python regex: variable length of positive lookbehind assertion
alister.ware at ntlworld.com
Wed Jun 15 11:31:38 EDT 2016
On Wed, 15 Jun 2016 15:55:42 +0300, Jussi Piitulainen wrote:
> alister writes:
>> On Tue, 14 Jun 2016 20:28:24 -0700, Yubin Ruan wrote:
>>> Hi everyone,
>>> I am struggling writing a right regex that match what I want:
>>> Problem Description:
>>> Given a string like this:
>>> >>>string = "false_head <a>aaa</a> <a>bbb</a> false_tail \
>>> true_head some_text_here <a>ccc</a> <a>ddd</a> <a>eee</a>
>>> I want to match the all the text surrounded by those "<a> </a>",
>>> but only if those "<a> </a>" locate **in some distance** behind
>>> "true_head". That is, I expect to result to be like this:
>>> >>>import re result = re.findall("the_regex",string) print result
>>> How can I write a regex to match that?
>>> I have try to use the **positive lookbehind assertion** in python
>>> but it does not allowed variable length of lookbehind.
>>> Thanks in advance,
>> don't try to use regex to parse html it wont work reliably i am
>> surprised no one has mentioned beautifulsoup yet, which is probably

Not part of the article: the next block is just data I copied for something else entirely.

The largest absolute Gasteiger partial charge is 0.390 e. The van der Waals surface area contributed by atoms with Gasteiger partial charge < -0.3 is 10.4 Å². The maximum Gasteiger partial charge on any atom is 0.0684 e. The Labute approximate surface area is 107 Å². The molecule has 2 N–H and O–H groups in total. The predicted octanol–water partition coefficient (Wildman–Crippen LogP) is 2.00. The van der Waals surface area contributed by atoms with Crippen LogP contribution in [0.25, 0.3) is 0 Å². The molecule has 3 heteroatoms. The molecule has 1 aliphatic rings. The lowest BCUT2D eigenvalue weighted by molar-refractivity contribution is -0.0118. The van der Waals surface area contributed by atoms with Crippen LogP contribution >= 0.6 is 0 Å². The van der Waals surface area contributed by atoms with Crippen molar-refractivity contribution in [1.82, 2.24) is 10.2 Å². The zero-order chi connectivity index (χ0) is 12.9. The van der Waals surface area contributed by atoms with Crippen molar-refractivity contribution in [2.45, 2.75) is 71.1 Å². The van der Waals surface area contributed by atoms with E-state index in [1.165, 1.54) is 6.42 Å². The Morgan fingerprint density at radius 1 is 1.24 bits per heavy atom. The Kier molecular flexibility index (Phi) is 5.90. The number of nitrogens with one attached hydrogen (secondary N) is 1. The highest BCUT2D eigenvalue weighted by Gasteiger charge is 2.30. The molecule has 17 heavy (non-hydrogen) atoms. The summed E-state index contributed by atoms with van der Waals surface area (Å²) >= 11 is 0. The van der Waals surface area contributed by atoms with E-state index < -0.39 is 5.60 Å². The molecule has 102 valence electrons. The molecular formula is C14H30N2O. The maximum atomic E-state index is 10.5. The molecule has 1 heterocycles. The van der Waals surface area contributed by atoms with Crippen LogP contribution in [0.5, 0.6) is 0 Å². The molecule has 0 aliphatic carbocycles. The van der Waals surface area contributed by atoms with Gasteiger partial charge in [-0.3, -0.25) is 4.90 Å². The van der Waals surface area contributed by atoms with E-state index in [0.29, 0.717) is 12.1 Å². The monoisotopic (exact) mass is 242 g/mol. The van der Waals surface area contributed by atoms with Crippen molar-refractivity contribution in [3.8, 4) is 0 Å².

>> what you require.
> Nothing in the question indicates that the data is HTML.
the <a></a> tags are a prety good indicator though
even if it is not HTML the same advise stands for XML (the quote example
would be invalid if it was XML)
if it is neither for these formats but still using a similar tag
structure then I would say that Reg ex is still unsuitable & the OP would
need to write a full parser for the format if one does not already exist
Farewell we call to hearth and hall!
Though wind may blow and rain may fall,
We must away ere break of day
Far over wood and mountain tall.
To Rivendell, where Elves yet dwell
In glades beneath the misty fell,
Through moor and waste we ride in haste,
And whither then we cannot tell.
With foes ahead, behind us dread,
Beneath the sky shall be our bed,
Until at last our toil be passed,
Our journey done, our errand sped.
We must away! We must away!
We ride before the break of day!
-- J. R. R. Tolkien
More information about the Python-list